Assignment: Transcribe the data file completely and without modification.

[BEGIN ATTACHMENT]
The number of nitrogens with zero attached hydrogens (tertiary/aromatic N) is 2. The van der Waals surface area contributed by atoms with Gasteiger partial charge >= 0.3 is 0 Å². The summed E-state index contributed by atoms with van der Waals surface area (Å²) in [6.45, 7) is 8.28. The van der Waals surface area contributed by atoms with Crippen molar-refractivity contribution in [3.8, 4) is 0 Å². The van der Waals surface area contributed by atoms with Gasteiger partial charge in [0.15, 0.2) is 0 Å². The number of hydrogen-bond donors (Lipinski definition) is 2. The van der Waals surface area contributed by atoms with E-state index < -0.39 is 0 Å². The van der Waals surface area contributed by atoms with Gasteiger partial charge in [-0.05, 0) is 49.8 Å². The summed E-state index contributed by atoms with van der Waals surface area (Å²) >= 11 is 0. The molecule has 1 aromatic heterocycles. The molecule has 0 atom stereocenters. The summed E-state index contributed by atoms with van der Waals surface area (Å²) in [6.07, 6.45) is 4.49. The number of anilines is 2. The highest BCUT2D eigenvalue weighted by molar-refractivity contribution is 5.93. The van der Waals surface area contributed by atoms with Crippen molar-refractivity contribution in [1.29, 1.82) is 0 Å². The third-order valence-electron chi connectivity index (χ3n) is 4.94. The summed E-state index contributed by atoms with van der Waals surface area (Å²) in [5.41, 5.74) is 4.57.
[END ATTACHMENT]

The number of nitrogens with zero attached hydrogens (tertiary/aromatic N) is 2. The van der Waals surface area contributed by atoms with Gasteiger partial charge >= 0.3 is 0 Å². The summed E-state index contributed by atoms with van der Waals surface area (Å²) in [6.45, 7) is 8.28. The van der Waals surface area contributed by atoms with Crippen molar-refractivity contribution in [3.8, 4) is 0 Å². The van der Waals surface area contributed by atoms with Gasteiger partial charge in [0.15, 0.2) is 0 Å². The number of hydrogen-bond donors (Lipinski definition) is 2. The van der Waals surface area contributed by atoms with E-state index < -0.39 is 0 Å². The van der Waals surface area contributed by atoms with Gasteiger partial charge in [-0.05, 0) is 49.8 Å². The summed E-state index contributed by atoms with van der Waals surface area (Å²) >= 11 is 0. The molecule has 1 aromatic heterocycles. The molecule has 0 atom stereocenters. The summed E-state index contributed by atoms with van der Waals surface area (Å²) in [6.07, 6.45) is 4.49. The number of anilines is 2. The highest BCUT2D eigenvalue weighted by molar-refractivity contribution is 5.93. The van der Waals surface area contributed by atoms with Crippen molar-refractivity contribution in [1.29, 1.82) is 0 Å². The third-order valence-electron chi connectivity index (χ3n) is 4.94. The summed E-state index contributed by atoms with van der Waals surface area (Å²) in [5.41, 5.74) is 4.57.